UBS’ CEO Sergio Ermotti speaks at Davos in January 2017. Credit: Flickr.
Swiss financial institution the first European bank to make dividend decision during the pandemic.
UBS is to become the first European bank to pay the second half of its 2019 dividend, despite the economic hardships caused by the global pandemic.
Most banks in the UK and eurozone suspended dividend payments at the peak of the coronavirus pandemic earlier this year, often prompted by regulatory pressure. Nearly all of the Swiss bank’s shareholders approved the proposal which will see them receive $0.365 per share on November 27th.
UBS shares have risen 44 per cent since March, outperforming rival banks. The bank reported a pretax profit of $2.58 billion this year, its best in a decade, and has amassed $1 billion for cash dividends. Its earnings per share have risen 11 per cent per annum. Additionally, UBS plans to return around $2.5 billion to shareholders next year.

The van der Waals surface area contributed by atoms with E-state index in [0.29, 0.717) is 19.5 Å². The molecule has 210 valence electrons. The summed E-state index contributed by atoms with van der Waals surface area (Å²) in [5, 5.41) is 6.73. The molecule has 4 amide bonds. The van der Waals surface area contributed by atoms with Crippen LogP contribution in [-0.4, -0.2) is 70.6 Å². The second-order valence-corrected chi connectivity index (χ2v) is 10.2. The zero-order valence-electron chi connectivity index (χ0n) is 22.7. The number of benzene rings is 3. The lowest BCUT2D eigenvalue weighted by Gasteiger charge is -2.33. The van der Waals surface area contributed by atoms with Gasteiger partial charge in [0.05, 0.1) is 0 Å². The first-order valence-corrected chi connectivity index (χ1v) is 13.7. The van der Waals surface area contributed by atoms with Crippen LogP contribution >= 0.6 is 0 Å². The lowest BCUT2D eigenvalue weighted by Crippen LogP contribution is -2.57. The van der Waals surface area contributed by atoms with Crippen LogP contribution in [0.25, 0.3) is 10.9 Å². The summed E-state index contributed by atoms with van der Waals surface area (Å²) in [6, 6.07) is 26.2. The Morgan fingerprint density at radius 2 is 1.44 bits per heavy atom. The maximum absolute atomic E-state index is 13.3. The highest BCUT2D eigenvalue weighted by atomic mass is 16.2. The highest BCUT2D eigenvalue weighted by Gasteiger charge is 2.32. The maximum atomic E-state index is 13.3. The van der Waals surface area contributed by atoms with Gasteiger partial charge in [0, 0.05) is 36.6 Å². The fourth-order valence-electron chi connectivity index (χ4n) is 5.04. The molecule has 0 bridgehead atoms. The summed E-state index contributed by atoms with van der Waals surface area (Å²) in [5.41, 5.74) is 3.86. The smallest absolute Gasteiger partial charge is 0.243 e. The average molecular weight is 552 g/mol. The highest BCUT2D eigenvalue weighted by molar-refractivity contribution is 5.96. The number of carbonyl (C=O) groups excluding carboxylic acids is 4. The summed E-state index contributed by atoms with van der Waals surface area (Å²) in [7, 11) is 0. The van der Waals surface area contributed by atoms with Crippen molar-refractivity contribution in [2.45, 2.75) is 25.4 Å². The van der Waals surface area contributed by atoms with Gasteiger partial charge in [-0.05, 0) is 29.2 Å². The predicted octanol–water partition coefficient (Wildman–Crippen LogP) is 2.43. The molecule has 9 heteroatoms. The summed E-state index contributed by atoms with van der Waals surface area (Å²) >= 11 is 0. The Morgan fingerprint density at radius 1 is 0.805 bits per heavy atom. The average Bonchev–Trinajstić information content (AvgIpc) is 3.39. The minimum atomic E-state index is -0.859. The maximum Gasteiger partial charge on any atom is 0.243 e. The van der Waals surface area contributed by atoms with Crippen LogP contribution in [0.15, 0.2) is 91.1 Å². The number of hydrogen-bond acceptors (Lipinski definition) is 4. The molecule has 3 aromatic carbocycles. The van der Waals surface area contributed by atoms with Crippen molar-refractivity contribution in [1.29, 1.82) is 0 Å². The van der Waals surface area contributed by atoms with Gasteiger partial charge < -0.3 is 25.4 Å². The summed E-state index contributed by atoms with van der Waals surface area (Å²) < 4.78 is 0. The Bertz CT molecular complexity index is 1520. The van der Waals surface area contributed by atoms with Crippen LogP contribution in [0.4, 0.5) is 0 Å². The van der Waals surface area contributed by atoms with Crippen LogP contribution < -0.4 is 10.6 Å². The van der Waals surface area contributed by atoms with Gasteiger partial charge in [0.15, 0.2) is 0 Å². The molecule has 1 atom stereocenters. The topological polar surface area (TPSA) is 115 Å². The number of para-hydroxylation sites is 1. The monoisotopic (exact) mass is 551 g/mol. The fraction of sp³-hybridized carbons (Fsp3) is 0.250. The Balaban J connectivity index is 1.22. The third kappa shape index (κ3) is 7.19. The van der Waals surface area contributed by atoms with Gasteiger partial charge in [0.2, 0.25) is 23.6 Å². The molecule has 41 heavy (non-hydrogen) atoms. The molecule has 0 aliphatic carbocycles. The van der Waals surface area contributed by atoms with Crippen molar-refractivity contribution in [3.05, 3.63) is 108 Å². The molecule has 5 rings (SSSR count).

The ECB has banned dividends until 31st January 2021 in case an economic crisis leaves banks with defaulted loans on their books. An investor may be hesitant to buy shares of a bank whose dividends are regularly cut and it may indicate a bank is struggling with liquidity.
This dividend handout reflects the Swiss government’s ‘business as normal’ attitude towards the pandemic. The finance minister Ueli Maurer has resisted a second lockdown, saying it would be “disastrous”.
According to Reuters, UBS’s Swiss rival, Credit Suisse, will follow suit, whilst HSBC told the Financial Times that they are considering a similar dividend payout.